We always say the younger you are, the better the outcome will be for your frozen eggs. I would say that if you are in your early thirties, this is a good time to start thinking about if you want to freeze your eggs and that would be the right time to take action to get the best possible outcome.

 

Can you freeze your eggs after 40?

Yes, you can freeze your eggs after 40. It is quite a tricky question because it's very difficult to assess biologically how well someone will do with the process of egg freezing because there's so much variability. It varies person to person how your ovaries age or how your eggs will age, making it such an uncertain factor in egg freezing. We won’t know till we have thawed those eggs and created embryos to see what the embryo quality is.

We can freeze eggs after 40, but we have to understand that the quality of the eggs declines and the number of eggs also decreases after you are 40; therefore the outcome might not be as good as if we did it earlier. You might end up doing multiple cycles to freeze the desired number of eggs to get a reasonable outcome later on.

 

How long can eggs be frozen for?

The standard period for which eggs can be kept frozen is a maximum of ten years. However, there are certain conditions or circumstances in which they can be stored up to 55 years – for example, if you're likely to become prematurely infertile due to treatment of chemotherapy for cancers.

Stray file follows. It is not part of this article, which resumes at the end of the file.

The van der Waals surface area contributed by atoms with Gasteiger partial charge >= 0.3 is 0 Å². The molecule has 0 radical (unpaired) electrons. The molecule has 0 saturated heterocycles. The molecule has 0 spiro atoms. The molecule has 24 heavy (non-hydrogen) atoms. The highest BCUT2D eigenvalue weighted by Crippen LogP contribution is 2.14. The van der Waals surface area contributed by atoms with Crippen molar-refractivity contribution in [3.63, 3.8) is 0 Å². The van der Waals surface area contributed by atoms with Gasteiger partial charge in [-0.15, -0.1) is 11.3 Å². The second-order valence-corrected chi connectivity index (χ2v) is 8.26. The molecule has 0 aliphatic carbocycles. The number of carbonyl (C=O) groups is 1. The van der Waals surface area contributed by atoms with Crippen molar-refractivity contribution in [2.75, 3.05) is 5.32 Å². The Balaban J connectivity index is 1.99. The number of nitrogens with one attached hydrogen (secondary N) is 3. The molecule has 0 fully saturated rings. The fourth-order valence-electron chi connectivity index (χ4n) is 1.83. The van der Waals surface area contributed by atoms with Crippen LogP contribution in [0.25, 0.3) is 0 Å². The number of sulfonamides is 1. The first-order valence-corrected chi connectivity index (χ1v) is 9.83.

How much does it cost to freeze your eggs?

The cost of freezing eggs can vary dramatically. It depends on your age and ovarian reserve. For someone who is younger or in their early 30s and has got a very good ovarian reserve, we're likely to do only one cycle and we'll get the desired number of eggs frozen in a single cycle to have the best possible outcome later on. Someone who does it a bit later, say late 30s or 40s, on the other hand might have fewer follicles, fewer eggs collected per cycle and therefore we would recommend IVF batching. This means collecting three cycles back to back. As you can imagine, this requires three times the medication and the cost will be much more for a person who's doing this later on than earlier on.

Because of the variability of every individual, the number of eggs collected, and the amount of medication used, the costing is different for every individual. Everything will be tailor-made for each individual case and therefore it's very difficult to give you overall “normal” cost.

 

Book an appointment with Dr Uppal at her Top Doctors profile.

By Dr Malini Uppal
Fertility specialist

Dr Malini Uppal is hugely experienced in the field of reproductive medicine and has trained over the years in several top institutions. Completing her medical training in Bangalore, India, Dr Uppal went on to gain her postgraduate diploma in prenatal genetics and foetal medicine at University College London. 

She specialises in fertility treatments, covering IVF, egg donation and egg freezing. She also is an expert in three-dimensional ultrasound scans in early and first trimester pregnancies. 

Dr Uppal is a member of the Royal College of Obstetricians and Gynaecologists and is also a member of the British Fertility Society.